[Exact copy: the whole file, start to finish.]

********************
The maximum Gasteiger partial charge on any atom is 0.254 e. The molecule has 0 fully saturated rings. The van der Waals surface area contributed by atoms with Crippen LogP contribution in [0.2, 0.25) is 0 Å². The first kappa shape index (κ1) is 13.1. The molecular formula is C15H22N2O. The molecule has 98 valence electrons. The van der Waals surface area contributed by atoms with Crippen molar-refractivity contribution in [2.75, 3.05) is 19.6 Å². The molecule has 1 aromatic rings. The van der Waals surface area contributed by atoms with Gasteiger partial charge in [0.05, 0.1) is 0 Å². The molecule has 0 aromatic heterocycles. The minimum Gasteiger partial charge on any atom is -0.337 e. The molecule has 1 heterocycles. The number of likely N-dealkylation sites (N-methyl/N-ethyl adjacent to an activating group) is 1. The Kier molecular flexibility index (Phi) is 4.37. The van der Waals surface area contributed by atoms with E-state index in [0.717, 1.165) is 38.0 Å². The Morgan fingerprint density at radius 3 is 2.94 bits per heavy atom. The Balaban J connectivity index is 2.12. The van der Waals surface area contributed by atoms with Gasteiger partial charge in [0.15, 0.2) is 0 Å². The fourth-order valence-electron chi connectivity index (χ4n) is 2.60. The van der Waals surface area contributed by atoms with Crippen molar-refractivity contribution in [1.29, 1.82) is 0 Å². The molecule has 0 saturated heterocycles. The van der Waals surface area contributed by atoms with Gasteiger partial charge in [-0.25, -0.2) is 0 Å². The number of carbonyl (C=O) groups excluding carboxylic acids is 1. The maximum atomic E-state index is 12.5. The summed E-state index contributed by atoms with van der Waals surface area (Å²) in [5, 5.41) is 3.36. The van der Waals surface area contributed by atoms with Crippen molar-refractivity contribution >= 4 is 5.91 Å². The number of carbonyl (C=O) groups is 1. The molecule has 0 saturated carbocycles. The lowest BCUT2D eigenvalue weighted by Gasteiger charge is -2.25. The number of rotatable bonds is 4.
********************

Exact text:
The maximum Gasteiger partial charge on any atom is 0.254 e. The molecule has 0 fully saturated rings. The van der Waals surface area contributed by atoms with Crippen LogP contribution in [0.2, 0.25) is 0 Å². The first kappa shape index (κ1) is 13.1. The molecular formula is C15H22N2O. The molecule has 98 valence electrons. The van der Waals surface area contributed by atoms with Crippen molar-refractivity contribution in [2.75, 3.05) is 19.6 Å². The molecule has 1 aromatic rings. The van der Waals surface area contributed by atoms with Gasteiger partial charge in [0.05, 0.1) is 0 Å². The molecule has 0 aromatic heterocycles. The minimum Gasteiger partial charge on any atom is -0.337 e. The molecule has 1 heterocycles. The number of likely N-dealkylation sites (N-methyl/N-ethyl adjacent to an activating group) is 1. The Kier molecular flexibility index (Phi) is 4.37. The van der Waals surface area contributed by atoms with E-state index in [0.717, 1.165) is 38.0 Å². The Morgan fingerprint density at radius 3 is 2.94 bits per heavy atom. The Balaban J connectivity index is 2.12. The van der Waals surface area contributed by atoms with Gasteiger partial charge in [0.15, 0.2) is 0 Å². The fourth-order valence-electron chi connectivity index (χ4n) is 2.60. The van der Waals surface area contributed by atoms with Crippen molar-refractivity contribution in [1.29, 1.82) is 0 Å². The molecule has 0 saturated heterocycles. The van der Waals surface area contributed by atoms with Gasteiger partial charge in [-0.25, -0.2) is 0 Å². The number of carbonyl (C=O) groups excluding carboxylic acids is 1. The maximum atomic E-state index is 12.5. The summed E-state index contributed by atoms with van der Waals surface area (Å²) in [5, 5.41) is 3.36. The van der Waals surface area contributed by atoms with Crippen molar-refractivity contribution >= 4 is 5.91 Å². The number of carbonyl (C=O) groups is 1. The molecule has 0 saturated carbocycles. The lowest BCUT2D eigenvalue weighted by Gasteiger charge is -2.25. The number of rotatable bonds is 4.